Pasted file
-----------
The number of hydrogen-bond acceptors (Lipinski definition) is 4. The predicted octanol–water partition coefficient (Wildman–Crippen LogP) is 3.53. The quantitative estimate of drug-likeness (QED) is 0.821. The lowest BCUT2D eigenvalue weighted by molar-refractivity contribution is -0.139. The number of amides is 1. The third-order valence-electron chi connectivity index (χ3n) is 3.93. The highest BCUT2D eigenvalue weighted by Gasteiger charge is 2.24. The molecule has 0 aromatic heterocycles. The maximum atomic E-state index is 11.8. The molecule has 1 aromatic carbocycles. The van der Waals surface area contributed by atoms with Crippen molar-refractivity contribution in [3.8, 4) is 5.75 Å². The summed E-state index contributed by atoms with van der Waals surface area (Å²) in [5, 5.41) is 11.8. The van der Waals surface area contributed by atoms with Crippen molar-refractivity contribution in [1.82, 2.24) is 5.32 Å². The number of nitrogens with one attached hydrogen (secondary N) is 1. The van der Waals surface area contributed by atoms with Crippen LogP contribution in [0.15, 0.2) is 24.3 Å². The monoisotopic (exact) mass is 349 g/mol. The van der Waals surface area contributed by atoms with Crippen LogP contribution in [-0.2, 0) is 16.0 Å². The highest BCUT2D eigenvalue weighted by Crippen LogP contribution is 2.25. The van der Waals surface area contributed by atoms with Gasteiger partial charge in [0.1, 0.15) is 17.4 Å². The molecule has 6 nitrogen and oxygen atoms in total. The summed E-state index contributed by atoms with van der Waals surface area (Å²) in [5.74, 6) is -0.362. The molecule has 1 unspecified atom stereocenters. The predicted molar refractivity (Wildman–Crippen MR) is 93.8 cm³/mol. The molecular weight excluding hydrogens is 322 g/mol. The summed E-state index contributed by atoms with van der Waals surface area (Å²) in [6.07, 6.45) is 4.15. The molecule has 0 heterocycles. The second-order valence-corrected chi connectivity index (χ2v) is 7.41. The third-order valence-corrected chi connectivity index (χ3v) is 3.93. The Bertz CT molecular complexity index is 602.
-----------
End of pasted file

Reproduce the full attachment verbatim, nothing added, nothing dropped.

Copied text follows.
The number of hydrogen-bond acceptors (Lipinski definition) is 4. The predicted octanol–water partition coefficient (Wildman–Crippen LogP) is 3.53. The quantitative estimate of drug-likeness (QED) is 0.821. The lowest BCUT2D eigenvalue weighted by molar-refractivity contribution is -0.139. The number of amides is 1. The third-order valence-electron chi connectivity index (χ3n) is 3.93. The highest BCUT2D eigenvalue weighted by Gasteiger charge is 2.24. The molecule has 0 aromatic heterocycles. The maximum atomic E-state index is 11.8. The molecule has 1 aromatic carbocycles. The van der Waals surface area contributed by atoms with Crippen molar-refractivity contribution in [3.8, 4) is 5.75 Å². The summed E-state index contributed by atoms with van der Waals surface area (Å²) in [5, 5.41) is 11.8. The van der Waals surface area contributed by atoms with Crippen molar-refractivity contribution in [1.82, 2.24) is 5.32 Å². The number of nitrogens with one attached hydrogen (secondary N) is 1. The van der Waals surface area contributed by atoms with Crippen LogP contribution in [0.15, 0.2) is 24.3 Å². The monoisotopic (exact) mass is 349 g/mol. The van der Waals surface area contributed by atoms with Crippen LogP contribution in [-0.2, 0) is 16.0 Å². The highest BCUT2D eigenvalue weighted by Crippen LogP contribution is 2.25. The van der Waals surface area contributed by atoms with Gasteiger partial charge in [0.1, 0.15) is 17.4 Å². The molecule has 6 nitrogen and oxygen atoms in total. The summed E-state index contributed by atoms with van der Waals surface area (Å²) in [5.74, 6) is -0.362. The molecule has 1 unspecified atom stereocenters. The predicted molar refractivity (Wildman–Crippen MR) is 93.8 cm³/mol. The molecular weight excluding hydrogens is 322 g/mol. The summed E-state index contributed by atoms with van der Waals surface area (Å²) in [6.07, 6.45) is 4.15. The molecule has 0 heterocycles. The second-order valence-corrected chi connectivity index (χ2v) is 7.41. The third-order valence-corrected chi connectivity index (χ3v) is 3.93. The Bertz CT molecular complexity index is 602.